On the hunger/needing to win front, yeah, the fact that you need to finish top 3 in a given week to make any kind of money on the FT puts an even bigger incentive on learning to put yourself in contention on a regular basis. But I don't think the FT grads lose that motivation when they get to the big tour. Even with the current system, it's still fairly easy to lose your card.

What I'm calling for is a more volatile system of professional women's golf in the U.S., where there are fewer protections for the middle and bottom 50 on the LPGA and more opportunities for the top 50 on the FT. I'd rather see more top players from the Futures Tour get their cards and make LPGAers who finish outside the top 90 on the money list have to earn their way back in (via Q-School or the FT).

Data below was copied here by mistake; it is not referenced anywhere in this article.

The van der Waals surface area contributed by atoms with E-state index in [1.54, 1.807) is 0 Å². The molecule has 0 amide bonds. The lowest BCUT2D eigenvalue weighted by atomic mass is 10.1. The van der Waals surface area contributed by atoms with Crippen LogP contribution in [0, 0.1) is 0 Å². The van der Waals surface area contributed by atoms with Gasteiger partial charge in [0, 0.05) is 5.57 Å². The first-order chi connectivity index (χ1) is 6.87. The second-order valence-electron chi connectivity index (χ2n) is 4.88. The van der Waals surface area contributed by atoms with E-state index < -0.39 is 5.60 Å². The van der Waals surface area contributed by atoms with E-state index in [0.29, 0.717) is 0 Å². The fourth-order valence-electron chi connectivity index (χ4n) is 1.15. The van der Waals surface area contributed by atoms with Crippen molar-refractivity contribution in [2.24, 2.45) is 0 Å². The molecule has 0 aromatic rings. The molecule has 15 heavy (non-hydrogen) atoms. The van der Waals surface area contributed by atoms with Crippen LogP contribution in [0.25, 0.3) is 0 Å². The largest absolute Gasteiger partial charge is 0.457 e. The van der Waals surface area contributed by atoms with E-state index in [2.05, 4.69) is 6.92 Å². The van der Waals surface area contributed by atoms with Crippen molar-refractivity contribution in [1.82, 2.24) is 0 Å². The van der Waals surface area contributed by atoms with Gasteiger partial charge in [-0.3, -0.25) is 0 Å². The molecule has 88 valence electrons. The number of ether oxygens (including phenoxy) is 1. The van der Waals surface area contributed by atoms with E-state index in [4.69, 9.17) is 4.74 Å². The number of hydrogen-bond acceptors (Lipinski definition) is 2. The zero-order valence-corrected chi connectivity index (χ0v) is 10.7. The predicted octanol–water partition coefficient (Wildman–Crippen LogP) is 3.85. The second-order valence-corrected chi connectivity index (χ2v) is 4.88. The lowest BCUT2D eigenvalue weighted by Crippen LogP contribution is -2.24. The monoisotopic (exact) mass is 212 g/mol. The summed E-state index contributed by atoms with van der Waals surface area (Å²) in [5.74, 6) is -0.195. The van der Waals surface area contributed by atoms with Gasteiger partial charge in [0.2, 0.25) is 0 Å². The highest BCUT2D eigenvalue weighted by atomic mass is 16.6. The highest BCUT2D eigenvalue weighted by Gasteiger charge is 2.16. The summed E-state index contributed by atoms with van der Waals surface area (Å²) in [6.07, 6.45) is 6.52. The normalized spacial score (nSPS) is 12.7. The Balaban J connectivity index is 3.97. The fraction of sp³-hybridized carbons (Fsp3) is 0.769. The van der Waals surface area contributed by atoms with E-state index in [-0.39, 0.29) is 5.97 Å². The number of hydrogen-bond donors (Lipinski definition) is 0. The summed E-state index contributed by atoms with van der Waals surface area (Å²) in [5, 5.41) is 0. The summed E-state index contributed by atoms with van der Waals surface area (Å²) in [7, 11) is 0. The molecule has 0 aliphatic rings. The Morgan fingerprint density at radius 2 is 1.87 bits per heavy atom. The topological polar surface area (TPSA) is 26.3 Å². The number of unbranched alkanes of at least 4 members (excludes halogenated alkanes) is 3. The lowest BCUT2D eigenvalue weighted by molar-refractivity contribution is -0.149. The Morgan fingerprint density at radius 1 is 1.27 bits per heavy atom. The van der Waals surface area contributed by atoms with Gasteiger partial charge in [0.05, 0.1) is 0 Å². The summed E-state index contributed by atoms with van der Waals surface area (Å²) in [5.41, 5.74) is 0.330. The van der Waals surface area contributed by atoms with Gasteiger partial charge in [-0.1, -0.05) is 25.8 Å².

Mike said...

TC, you and Court both have some good points, but I think maybe there's another aspect that needs to be considered.

First, it sounds to me like you've discovered that my "Rule of 67" exists on the LPGA. The PGA Tour shows, for each of its statistical categories, how the "average Tour player" ranks on that stat. It seems that the average in Fairways Hit, GIR, and Scrambling is rarely above 67% (if it gets that high), and I get laughed at for saying that if you can beat 67% in those three stats, you're better than the average Tour player. Still, it sounds like you've found something similar on the LPGA.